Image 1: the sources
Image 2: The Layers panel how I started after I had the trigger, main body, and muzzle folders roughed in so I could organize all the images that were related.
Layers and folders get colours and proper names. RAW for clean source, R for right, L for left. Link things that are stacked (for colouring and lighting) as you go, leave all construction debris for later...just set it to visually off in case you need to come back. If you merge anything, the label will say "Merged" merged layers are placed ABOVE the construction found below starting with the raw source
(basically just keep stuff together that matches - and if you can use colour on the layer panel all the better)
Step 3: A. Trigger
"I wanted the gun to be simple. So I left the trigger simple. A spray bottle of cleaner was my base. I use plastic most of the time to build matte coloured metal. The bottle was a head on shot, so I could use it without fussing with the shape. Unfortunately it was white, so I inverted it, which made it a nice grey colour and brought out some scuffs in it. I saved this layer and used it every time I needed to make anything the base grey colour (which was almost everything). I use "match colour" constantly. in Photoshop image/adjustments/matchcolour/(find the appropriate layer), you can use other image adjustments to substitute this process, anything that tweaks the colour can be used just pick one and play with the sliders until it works."
make a stack of the trigger image and store it in a folder :
2. masked/erased background
3. duplicate white layer, invert it, set to "multiply"
4. Duplicate dark layer on top and set to "vivid light" to bring out texture.
5. cleanup and masking
6. duplicate and merge top set of trigger layers (use this for "match colour")
Step 4: B. Handle
"I had a white flashlight with ribs on it. I used the warp transform and then the liquify filter to get it to a shape that looked like it would fit a hand well. I used all the same steps as the trigger to get it to be grey. At the end I used "match colour" to get it the RIGHT grey, (or use what colour option sliders you have available)"
3. warp a
4. warp b
5. fill in hole and use "liquify" to shape it (I copied it to another canvas for this to save RAM)
6. more liquify (I straightened the ribs too)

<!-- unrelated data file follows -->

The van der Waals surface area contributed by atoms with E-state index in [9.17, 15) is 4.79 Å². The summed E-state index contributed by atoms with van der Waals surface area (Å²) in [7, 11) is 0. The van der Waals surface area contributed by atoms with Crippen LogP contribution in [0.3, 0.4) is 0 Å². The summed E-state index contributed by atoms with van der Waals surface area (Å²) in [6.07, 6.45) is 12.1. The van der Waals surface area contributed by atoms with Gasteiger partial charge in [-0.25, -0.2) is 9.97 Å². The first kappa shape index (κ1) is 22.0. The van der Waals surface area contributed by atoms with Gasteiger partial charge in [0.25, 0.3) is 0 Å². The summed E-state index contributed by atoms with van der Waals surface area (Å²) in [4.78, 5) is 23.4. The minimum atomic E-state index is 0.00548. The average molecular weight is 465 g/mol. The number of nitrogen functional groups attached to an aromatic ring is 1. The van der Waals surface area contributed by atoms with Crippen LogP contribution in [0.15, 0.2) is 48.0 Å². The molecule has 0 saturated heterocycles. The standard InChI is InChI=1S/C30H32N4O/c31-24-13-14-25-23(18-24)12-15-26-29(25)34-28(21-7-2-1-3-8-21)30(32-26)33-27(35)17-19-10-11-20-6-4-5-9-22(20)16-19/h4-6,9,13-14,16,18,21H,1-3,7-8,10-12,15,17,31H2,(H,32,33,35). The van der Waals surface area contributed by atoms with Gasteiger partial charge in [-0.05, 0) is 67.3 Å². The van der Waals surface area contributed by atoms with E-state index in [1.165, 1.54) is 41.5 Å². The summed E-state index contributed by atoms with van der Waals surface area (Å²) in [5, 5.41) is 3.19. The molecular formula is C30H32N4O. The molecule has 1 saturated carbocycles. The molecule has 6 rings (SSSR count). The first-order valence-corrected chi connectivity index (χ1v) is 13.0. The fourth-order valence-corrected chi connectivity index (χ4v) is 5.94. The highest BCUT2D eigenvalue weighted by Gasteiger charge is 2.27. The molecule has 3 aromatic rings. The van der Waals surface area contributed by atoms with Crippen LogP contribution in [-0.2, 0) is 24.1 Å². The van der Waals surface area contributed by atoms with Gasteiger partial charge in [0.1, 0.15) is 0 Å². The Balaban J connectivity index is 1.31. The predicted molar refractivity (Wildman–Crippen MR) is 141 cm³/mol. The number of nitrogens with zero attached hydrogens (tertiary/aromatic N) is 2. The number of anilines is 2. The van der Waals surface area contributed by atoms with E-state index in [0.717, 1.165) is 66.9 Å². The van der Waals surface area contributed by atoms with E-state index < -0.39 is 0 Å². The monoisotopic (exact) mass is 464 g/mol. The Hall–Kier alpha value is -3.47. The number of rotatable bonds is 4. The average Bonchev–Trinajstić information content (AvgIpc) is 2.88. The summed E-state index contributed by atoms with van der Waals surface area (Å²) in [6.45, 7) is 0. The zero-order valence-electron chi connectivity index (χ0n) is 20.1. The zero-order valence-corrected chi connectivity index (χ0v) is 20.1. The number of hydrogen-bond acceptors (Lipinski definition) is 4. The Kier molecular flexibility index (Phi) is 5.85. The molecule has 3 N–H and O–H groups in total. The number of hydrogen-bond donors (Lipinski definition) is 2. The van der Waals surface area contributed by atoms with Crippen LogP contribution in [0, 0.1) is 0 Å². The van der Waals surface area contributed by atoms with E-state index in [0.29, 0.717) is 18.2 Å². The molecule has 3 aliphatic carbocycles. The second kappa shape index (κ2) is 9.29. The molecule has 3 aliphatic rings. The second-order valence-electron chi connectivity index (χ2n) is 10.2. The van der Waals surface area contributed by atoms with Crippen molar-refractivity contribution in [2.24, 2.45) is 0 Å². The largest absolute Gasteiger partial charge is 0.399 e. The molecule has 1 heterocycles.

7. change colour with same steps as the trigger ending with "match colour" or available colour sliders
Step 5: C. Main Body
C. Main Body
(Image 1 - porta potty)
2. body source (porta potty)
4. stretch the potty, and cover clone out the door area
5. put stretched potty on handle with a second copy (squashed vertically) behind.
6. use match colour (trigger as source) to get it grey, and adjust brightness contrast.I also masked out and recoloured the white at the end with invert.
1. dvd remote source
2. masked and stretched
3. put on body of gun (top portapotty image) and set to "multiply" (lines adjusted later)
4. metal lid source masked
5. lid hit with "match colour" and brightness contrast adjusted, resized, duplicated and stacked
6. BBQ hinge source isolated
7. rings stacked with hinge to form Kickback handle put on gun
8. spraybottle nozzle source isolated, "match colour" and used as decorations above trigger
The gun was a little "boxy" so I added a 50's style shape
1. source plastic box masked
2. warp one end
3. warp both ends
4. match colour
5. insert layer behind the trigger source
At this point you can play with the patterns and lines of the dvd remote to fit them to the new pieces you added. I also adjusted some highlights in the pattern so the light was from the top right. Some general touchups to fill holes and blemishes on the masking.
Step 6: D. Atomic Power Source
D. Atomic Power Source
To be futuristic, things that are big can become small, and use labels that are familiar to the current audience. I used a small image of a propane tank for the atomic battery after building up more of the metal of the gun to its left.
1. I wanted a hexagonal tube, so the source was the back of a traffic light
2. isolated, but it was not "head on" so I had to use the warp tool to carefully and painstakingly straighten the roundness (which failed). Then in 2 seconds I just used the rectangle marquis to cut the centre out and deleted the rest...much faster
3. two copies of the centre cut out with a bit of shadow added to the smaller one.
4. the shaft was just partially selected and dragged to the right
5. match colour to get it grey
6. a couple of existing parts of the gun were set in behind the tank along with the shaft
7. I had a picture of a propane tank on a crane
8. duplicated the weld lines then cloned out the entire inside. welds overlayed after warping a bit
9. seatbelt strap seemed flimsy so I isolated it
10. matched colour to grey
11. straightened with warp, made and upper and lower piece up and added bolts, burn to shade
At this point your gun could be considered DONE. An amateur would probably be quite happy and you might get your 6th place loser trophy if you entered it in a contest. At this point I do a shout out to my friends and family and get their reactions. I went back to researching my trove of other people's work. My gun looked new, and impersonal and boring. Time to spice it up with electronics, colour, and most importantly character and patina.
In my research the radiation symbol featured prominently and it is easy to draw. To North Americans, Asia means miniaturization and the future of industrial output so I went with Japanese on the tank. Foreign text is always a great place to put inside jokes or the like. Make sure you get it translated properly if you are doing it online. Translate it to Japanese, and then untranslate it incase it is humourous. Here I had already planned to date the piece on the LCD scanner unobtrusively in the death count ( 2001 05 for may 2011) so I went with a real warning. Online I hoped it said "warning: radiation Do not open" which is what is typical on canisters.